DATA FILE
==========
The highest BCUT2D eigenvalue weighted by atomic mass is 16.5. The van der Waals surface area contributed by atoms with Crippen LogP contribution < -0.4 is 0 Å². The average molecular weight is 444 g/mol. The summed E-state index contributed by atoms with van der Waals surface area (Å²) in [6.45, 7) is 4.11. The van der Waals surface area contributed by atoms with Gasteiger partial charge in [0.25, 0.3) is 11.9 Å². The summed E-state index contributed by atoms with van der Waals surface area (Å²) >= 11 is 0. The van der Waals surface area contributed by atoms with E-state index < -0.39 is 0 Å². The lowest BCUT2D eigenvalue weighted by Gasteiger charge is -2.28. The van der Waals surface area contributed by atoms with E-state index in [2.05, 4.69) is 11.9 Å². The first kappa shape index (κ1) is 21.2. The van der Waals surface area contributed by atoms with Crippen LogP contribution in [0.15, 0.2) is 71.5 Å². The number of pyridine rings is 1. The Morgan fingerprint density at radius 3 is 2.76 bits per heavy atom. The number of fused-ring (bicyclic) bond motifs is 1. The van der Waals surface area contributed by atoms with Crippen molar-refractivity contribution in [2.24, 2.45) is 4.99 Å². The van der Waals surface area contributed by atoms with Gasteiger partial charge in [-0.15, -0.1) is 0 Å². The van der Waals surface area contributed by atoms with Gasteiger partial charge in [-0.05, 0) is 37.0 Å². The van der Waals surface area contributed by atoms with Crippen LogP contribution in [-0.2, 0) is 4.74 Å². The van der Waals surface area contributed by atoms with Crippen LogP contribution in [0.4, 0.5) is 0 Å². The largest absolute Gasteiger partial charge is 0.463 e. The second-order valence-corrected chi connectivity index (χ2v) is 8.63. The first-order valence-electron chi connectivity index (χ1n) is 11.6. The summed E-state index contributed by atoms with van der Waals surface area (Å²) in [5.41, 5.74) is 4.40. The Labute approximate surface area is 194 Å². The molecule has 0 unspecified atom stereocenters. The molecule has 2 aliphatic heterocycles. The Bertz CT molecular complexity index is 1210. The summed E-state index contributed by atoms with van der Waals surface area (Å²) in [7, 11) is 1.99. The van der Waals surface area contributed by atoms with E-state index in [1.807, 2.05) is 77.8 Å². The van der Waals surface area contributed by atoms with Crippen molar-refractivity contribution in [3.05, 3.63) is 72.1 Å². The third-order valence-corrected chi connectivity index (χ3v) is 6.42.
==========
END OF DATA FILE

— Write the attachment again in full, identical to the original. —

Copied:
The highest BCUT2D eigenvalue weighted by atomic mass is 16.5. The van der Waals surface area contributed by atoms with Crippen LogP contribution < -0.4 is 0 Å². The average molecular weight is 444 g/mol. The summed E-state index contributed by atoms with van der Waals surface area (Å²) in [6.45, 7) is 4.11. The van der Waals surface area contributed by atoms with Gasteiger partial charge in [0.25, 0.3) is 11.9 Å². The summed E-state index contributed by atoms with van der Waals surface area (Å²) >= 11 is 0. The van der Waals surface area contributed by atoms with E-state index < -0.39 is 0 Å². The lowest BCUT2D eigenvalue weighted by Gasteiger charge is -2.28. The van der Waals surface area contributed by atoms with E-state index in [2.05, 4.69) is 11.9 Å². The first kappa shape index (κ1) is 21.2. The van der Waals surface area contributed by atoms with Crippen LogP contribution in [0.15, 0.2) is 71.5 Å². The number of pyridine rings is 1. The Morgan fingerprint density at radius 3 is 2.76 bits per heavy atom. The number of fused-ring (bicyclic) bond motifs is 1. The van der Waals surface area contributed by atoms with Crippen molar-refractivity contribution in [2.24, 2.45) is 4.99 Å². The van der Waals surface area contributed by atoms with Gasteiger partial charge in [-0.15, -0.1) is 0 Å². The van der Waals surface area contributed by atoms with Gasteiger partial charge in [-0.05, 0) is 37.0 Å². The van der Waals surface area contributed by atoms with Crippen LogP contribution in [-0.2, 0) is 4.74 Å². The van der Waals surface area contributed by atoms with Crippen LogP contribution in [0.4, 0.5) is 0 Å². The largest absolute Gasteiger partial charge is 0.463 e. The second-order valence-corrected chi connectivity index (χ2v) is 8.63. The first-order valence-electron chi connectivity index (χ1n) is 11.6. The summed E-state index contributed by atoms with van der Waals surface area (Å²) in [5.41, 5.74) is 4.40. The Labute approximate surface area is 194 Å². The molecule has 0 unspecified atom stereocenters. The molecule has 2 aliphatic heterocycles. The Bertz CT molecular complexity index is 1210. The summed E-state index contributed by atoms with van der Waals surface area (Å²) in [7, 11) is 1.99. The van der Waals surface area contributed by atoms with E-state index in [1.807, 2.05) is 77.8 Å². The van der Waals surface area contributed by atoms with Crippen molar-refractivity contribution in [3.05, 3.63) is 72.1 Å². The third-order valence-corrected chi connectivity index (χ3v) is 6.42.